In the next several issues of Update, we are profiling the deans of our colleges and schools. In this issue, we highlight
Dr. Lisa Klesges, dean of the School of Public Health.
Dr. Lisa Klesges
1. After earning your master’s degree from the U of M, you pursued a doctoral degree
from the University of Minnesota. What was it about the U of M that drew you back
here for your professional life?
“I’ve been drawn back to Memphis and to the University a few times. I worked on my
master’s here and then came back to start the School of Public Health. It’s exciting
and meaningful to have the opportunityto address the deep health needs of the community. I have also collaborated with University
professionals, even when I was at UT Health Science Center and St. Jude Children’s
Research Hospital, but this opportunity to come and start the School is the reason
I am here now.”
2. The School of Public Health was created at the U of M in 2008. Since its inception,
what are some examples of the ways the School has helped the health needs of the Memphis
“Students have practicum experiences where they serve as a direct help within the
community itself. We have placed several students within the Public Health Department.
Students have also worked on community gardening, distribution of the flu vaccines,
emergency preparedness plans and a whole range of topics within public health. Our
big initiative as a school is to build toward a larger health improvement effort and
set the foundation within the community. We’re working on a new initiative with Memphis
Fast Forward called ‘Healthy Shelby.’ This involves working with chronic illnesses
such as hypertension and diabetes, a second topic of infant mortality, and working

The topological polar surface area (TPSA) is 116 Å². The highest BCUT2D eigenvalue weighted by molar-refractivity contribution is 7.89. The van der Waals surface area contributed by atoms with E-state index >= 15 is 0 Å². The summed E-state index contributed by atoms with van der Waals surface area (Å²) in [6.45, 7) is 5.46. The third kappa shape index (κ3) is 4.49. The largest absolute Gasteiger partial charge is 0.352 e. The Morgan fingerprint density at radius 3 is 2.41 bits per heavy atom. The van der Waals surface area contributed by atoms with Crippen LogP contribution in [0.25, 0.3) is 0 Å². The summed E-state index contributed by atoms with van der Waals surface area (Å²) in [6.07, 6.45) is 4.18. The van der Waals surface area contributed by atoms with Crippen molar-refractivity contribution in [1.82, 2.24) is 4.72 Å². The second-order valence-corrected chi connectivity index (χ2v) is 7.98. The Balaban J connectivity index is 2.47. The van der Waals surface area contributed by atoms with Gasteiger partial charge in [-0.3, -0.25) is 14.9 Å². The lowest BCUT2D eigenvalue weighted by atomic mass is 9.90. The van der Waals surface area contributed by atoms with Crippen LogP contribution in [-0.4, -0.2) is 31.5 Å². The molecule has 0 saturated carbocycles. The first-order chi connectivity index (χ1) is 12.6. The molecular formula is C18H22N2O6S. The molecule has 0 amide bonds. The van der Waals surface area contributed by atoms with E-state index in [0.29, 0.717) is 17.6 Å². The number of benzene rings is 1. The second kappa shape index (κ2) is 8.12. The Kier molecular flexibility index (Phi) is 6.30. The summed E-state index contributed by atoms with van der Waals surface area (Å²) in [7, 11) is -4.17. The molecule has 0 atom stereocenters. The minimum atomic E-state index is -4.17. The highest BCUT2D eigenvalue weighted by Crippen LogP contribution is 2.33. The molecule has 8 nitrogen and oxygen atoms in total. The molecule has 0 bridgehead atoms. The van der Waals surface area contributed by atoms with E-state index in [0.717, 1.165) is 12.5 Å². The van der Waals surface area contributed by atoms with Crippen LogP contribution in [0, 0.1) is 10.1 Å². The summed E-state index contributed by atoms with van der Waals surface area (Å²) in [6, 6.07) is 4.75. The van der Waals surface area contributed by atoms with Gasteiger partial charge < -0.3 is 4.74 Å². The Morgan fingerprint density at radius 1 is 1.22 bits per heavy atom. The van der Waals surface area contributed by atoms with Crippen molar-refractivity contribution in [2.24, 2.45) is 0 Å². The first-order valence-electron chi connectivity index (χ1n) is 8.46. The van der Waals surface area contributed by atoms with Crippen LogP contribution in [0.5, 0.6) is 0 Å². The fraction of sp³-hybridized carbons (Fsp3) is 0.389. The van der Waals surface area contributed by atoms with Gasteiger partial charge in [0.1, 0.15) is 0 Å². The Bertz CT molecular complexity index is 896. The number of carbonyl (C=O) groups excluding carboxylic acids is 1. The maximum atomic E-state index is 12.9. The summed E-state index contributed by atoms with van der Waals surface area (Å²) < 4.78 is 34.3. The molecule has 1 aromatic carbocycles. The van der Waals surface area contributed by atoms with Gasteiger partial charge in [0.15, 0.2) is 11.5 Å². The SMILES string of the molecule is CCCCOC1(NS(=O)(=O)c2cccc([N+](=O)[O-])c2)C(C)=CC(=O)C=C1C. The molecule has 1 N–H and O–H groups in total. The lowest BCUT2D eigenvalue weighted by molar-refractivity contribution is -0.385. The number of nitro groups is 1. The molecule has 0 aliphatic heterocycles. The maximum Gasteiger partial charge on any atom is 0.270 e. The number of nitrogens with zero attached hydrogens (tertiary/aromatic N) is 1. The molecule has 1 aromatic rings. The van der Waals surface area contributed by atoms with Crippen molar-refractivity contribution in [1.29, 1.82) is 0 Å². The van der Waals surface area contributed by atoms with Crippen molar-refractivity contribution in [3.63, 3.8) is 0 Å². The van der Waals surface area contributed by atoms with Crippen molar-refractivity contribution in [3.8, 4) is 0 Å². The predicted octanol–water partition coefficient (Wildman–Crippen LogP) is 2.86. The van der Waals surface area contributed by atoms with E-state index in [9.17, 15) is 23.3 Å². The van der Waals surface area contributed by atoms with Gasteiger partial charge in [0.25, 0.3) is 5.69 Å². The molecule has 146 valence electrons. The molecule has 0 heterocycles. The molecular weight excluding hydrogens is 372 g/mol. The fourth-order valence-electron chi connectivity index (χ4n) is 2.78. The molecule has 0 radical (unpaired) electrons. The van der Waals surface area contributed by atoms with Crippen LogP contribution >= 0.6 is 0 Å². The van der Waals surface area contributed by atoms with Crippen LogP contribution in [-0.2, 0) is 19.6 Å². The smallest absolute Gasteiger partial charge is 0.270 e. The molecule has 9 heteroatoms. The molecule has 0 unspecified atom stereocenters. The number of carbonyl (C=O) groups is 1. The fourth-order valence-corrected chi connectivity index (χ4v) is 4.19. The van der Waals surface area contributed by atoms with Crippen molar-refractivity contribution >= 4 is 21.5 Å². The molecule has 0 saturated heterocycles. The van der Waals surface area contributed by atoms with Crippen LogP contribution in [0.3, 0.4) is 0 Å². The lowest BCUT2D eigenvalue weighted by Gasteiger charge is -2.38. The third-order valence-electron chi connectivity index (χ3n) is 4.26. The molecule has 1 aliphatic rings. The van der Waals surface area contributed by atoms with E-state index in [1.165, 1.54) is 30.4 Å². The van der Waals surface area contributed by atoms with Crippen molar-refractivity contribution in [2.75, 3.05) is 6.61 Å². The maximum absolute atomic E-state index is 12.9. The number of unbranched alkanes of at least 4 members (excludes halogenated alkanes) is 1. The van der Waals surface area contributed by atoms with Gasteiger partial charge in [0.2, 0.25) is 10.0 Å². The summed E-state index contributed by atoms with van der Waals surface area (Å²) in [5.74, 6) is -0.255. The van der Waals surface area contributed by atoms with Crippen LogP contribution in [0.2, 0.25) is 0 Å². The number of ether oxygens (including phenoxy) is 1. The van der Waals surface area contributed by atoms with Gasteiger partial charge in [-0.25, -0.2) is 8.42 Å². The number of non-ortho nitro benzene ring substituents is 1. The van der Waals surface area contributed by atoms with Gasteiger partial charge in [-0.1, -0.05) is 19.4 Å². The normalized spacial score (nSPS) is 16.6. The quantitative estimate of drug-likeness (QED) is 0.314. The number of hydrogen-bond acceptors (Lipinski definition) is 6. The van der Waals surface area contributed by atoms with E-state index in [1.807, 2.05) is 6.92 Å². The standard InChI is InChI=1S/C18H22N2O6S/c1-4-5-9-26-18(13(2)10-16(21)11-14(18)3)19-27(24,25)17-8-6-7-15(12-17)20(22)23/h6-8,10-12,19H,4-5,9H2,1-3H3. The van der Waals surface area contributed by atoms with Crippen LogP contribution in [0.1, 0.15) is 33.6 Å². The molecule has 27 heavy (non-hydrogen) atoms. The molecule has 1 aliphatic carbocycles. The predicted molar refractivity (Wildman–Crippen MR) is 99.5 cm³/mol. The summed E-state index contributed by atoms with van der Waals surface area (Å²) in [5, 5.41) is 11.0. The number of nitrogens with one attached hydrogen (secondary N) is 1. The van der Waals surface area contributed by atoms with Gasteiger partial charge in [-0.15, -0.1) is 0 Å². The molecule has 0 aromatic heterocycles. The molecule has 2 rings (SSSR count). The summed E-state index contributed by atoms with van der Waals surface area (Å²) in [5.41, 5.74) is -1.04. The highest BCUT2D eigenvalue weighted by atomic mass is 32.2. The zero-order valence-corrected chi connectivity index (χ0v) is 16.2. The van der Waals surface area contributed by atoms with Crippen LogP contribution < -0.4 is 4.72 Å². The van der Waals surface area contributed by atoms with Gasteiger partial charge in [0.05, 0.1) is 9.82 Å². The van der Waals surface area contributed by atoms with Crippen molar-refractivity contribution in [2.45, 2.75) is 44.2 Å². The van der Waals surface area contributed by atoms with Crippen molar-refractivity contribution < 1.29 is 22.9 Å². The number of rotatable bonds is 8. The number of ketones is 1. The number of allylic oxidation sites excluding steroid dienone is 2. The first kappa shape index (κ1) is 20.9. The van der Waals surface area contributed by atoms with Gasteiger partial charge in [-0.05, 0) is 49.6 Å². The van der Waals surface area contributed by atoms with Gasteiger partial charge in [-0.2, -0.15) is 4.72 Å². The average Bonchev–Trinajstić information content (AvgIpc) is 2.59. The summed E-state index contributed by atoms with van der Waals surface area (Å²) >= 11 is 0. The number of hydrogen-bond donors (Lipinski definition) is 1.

in transitions of care in end-of-life care. We’re also a part of the Memphis Research
Consortium. The health needs of the community are many, so as a young school, we have
to prioritize areas we feel we can have the most impact by matching the talent of
our faculty to the needs of the community. The way we can make a difference as a small
school is really through partnerships so we can do more for the community. As an example
of partnership, we’re attracting existing professionals to come and work on degrees
in public health, and they often work on projects that are relevant to their home
institution. We have a St. Jude physician, a program director from Methodist Hospital
and other students from community organizations. Their involvement will lead to more
referrals for the program and a better understanding of public health as they take
the knowledge back to their home institutions.”
3. With such a plethora of opportunities for the future, what is on the horizon for
the School of Public Health?
“Our goal is to work on becoming fully accredited. We are in candidacy now and have
up to 24 months to complete our self-study, but we think we can accomplish everything
we need to in the next 18 months for our full review. First, we had to be reviewed
for candidacy to show that we made enough progress, that in a two-year period of time
we could meet all the criteria for full accreditation. The beauty of being in candidacy
is that we are allowed into all of the meetings with the other fully accredited schools
and colleges of public health. At the recent American School of Public Health meeting,
I got to meet with the other deans in closed meetings for the first time. It opens
up a new network for us.”
4. What is the most memorable day or event during your tenure at the U of M?
“I think the biggest thing is that we were accepted into candidacy for accreditation
by the Council on Education for Public Health. That is such a big step for us. I have
to say, a little tear of joy fell on news of our acceptance. It is a big goal that
we have been working toward. We have been building momentum, and although there is